With the help of a smooth talking tomcat, a family of Parisian felines set to inherit a fortune from their owner try to make it back home after a jealous butler kidnaps them and leaves them in the country.
When a bottle containing a plea for help from a little girl named Penny makes its way to the Rescue Aid Society, a mouse organization in the basement of the United Nations building dedicated to the rescue and well-being of anyone in need, it is up to the brave mouse Miss Bianca and her chosen partner, the shy janitor Bernard, to rescue the girl. Searching for clues at her home at Morningside Orphanage in New York City, the two mice discover that the girl has been kidnapped by the evil pawn shop owner Madame Medusa and her companion Mr. Snoops. On the back of Orville the albatross, Miss Bianca and Bernard travel to the terrifyingly gloomy Devil's Bayou where they learn the shocking truth: the innocent young girl is being forced down into a dangerous, dark underground pirate's cave where she must find the Devil's Eye, the world's largest diamond and Madame Medusa's greatest obsession. Before returning safely home, Miss Bianca, Bernard, and Penny will have to combat Madame Medusa's two ... Written by
In the scene where Penny is carrying Rufus off to supper, Penny grabs Rufus and uncomfortably carries him off in her arms, pushing him up with her knee as he begins to slip. According to Ollie Johnston, who animated the scene, this was done in order to show the tender affection between Penny and Rufus by having the cat to be too fond of Penny to complain, since it would have been easier for Penny to walk away and have Rufus follow her. See more »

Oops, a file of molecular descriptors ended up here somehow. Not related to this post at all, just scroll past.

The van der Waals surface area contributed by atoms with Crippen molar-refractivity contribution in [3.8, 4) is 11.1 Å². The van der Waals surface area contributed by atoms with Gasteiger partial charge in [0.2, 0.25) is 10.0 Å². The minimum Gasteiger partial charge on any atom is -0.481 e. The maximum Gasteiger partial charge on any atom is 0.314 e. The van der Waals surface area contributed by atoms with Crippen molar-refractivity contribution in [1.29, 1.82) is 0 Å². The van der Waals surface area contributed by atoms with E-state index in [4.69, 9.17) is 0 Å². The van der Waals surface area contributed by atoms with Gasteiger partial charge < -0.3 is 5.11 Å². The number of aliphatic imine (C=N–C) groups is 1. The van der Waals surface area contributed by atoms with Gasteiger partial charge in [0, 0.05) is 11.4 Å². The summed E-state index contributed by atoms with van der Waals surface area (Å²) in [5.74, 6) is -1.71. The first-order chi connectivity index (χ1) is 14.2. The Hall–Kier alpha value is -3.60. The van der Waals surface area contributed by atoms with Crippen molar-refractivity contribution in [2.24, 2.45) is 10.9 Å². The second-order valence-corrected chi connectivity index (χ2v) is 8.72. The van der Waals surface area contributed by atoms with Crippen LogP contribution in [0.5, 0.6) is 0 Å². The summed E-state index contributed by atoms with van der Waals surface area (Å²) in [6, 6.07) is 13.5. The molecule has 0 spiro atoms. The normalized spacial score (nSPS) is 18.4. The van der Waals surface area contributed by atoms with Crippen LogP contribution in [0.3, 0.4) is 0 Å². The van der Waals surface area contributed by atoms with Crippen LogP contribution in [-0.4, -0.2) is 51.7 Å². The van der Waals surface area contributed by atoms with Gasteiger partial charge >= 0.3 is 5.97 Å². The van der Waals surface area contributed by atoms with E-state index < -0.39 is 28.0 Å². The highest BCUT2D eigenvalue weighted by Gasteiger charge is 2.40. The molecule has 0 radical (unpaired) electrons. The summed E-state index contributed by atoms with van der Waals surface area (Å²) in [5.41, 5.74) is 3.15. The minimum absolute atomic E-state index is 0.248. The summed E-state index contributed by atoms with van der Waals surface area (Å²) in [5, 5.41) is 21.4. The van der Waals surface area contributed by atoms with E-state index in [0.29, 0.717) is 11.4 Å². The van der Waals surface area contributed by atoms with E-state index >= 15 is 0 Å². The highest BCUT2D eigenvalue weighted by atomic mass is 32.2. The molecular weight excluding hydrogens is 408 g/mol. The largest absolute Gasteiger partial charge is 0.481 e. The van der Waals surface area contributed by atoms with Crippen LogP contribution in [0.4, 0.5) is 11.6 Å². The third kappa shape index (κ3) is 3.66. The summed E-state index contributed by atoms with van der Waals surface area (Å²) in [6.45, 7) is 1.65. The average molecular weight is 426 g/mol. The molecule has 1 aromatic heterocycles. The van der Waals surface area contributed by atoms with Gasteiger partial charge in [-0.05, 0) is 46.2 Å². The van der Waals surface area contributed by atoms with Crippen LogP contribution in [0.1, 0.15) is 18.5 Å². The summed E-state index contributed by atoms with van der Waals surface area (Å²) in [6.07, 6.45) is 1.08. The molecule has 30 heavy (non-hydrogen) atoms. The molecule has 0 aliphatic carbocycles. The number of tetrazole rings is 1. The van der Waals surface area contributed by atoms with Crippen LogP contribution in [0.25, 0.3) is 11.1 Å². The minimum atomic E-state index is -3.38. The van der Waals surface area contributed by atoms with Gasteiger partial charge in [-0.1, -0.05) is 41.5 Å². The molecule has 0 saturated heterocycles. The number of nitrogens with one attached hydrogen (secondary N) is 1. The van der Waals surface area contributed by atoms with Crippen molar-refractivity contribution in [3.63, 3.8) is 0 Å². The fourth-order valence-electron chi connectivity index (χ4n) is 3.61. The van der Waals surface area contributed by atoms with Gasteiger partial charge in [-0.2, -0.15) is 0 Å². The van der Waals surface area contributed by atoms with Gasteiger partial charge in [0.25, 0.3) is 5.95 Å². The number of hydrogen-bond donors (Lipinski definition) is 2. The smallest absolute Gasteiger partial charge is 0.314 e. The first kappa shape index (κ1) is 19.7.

After Brutus and Nero, the alligators, have brought Penny back to the riverboat after she tries to escape, we see Nero walking after Mr. Snoops after he's offended them. Nero is holding Teddy on his mouth, but in the next shot Teddy is in Penny's arms. See more »
And because of a courageous little girl named Penny, the world's largest diamond, the Devil's Eye, is now at the Smithsonian Institute. But what's even more important, folks, this little orphan's dream has come true. Today, she's being adopted. And here she is with her new mother and father.
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The opening credits describe the journey of the girl's bottle through raging ocean waters. The entire scene is made up by still paintings. See more »
I remember it in '77. It was great. Saw it again. Still is.
There is something really nice about seeing a cartoon film that you know was hand drawn, without a speck of CGI anyplace(too early!). The voices here carry the day-Newhart, Gabor, Page, Fibber MaGee, little turns by Pat Buttram, Dub Taylor, Jeannette Nolan, etc. All fine.
Film still has a lotta heart, the songs aren't bad, the backgrounds muted and not in your face. I remember seeing the sequel (in Aussie from '90)-the character held up but it wasn't as involving.
Test for a flick like this is to see if it holds up after some years. Well I had not seen it for about 24 years or so, and ya know what? It still works very well.
Came from the mid-period team of Disney, post-Jungle Book and pre-Mermaid, a rather hit and miss era-this one stands out quite well.
*** outta ****
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